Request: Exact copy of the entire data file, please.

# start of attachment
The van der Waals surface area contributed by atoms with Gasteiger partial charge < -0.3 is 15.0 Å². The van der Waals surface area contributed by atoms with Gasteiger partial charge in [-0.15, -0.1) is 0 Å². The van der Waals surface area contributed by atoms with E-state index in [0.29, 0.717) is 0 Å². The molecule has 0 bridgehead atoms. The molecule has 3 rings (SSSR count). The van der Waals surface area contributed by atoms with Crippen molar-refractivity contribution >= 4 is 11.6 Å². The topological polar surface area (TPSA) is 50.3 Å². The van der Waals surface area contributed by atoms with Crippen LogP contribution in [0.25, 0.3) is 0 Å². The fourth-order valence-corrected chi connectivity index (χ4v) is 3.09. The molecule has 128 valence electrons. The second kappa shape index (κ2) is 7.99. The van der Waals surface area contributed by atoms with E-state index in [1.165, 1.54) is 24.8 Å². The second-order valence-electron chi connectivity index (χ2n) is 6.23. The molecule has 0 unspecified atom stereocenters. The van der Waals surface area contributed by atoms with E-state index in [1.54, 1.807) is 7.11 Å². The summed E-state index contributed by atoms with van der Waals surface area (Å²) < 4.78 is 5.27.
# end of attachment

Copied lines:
The van der Waals surface area contributed by atoms with Gasteiger partial charge < -0.3 is 15.0 Å². The van der Waals surface area contributed by atoms with Gasteiger partial charge in [-0.15, -0.1) is 0 Å². The van der Waals surface area contributed by atoms with E-state index in [0.29, 0.717) is 0 Å². The molecule has 0 bridgehead atoms. The molecule has 3 rings (SSSR count). The van der Waals surface area contributed by atoms with Crippen molar-refractivity contribution >= 4 is 11.6 Å². The topological polar surface area (TPSA) is 50.3 Å². The van der Waals surface area contributed by atoms with Crippen LogP contribution in [0.25, 0.3) is 0 Å². The fourth-order valence-corrected chi connectivity index (χ4v) is 3.09. The molecule has 128 valence electrons. The second kappa shape index (κ2) is 7.99. The van der Waals surface area contributed by atoms with E-state index in [1.165, 1.54) is 24.8 Å². The second-order valence-electron chi connectivity index (χ2n) is 6.23. The molecule has 0 unspecified atom stereocenters. The van der Waals surface area contributed by atoms with E-state index in [1.54, 1.807) is 7.11 Å². The summed E-state index contributed by atoms with van der Waals surface area (Å²) < 4.78 is 5.27.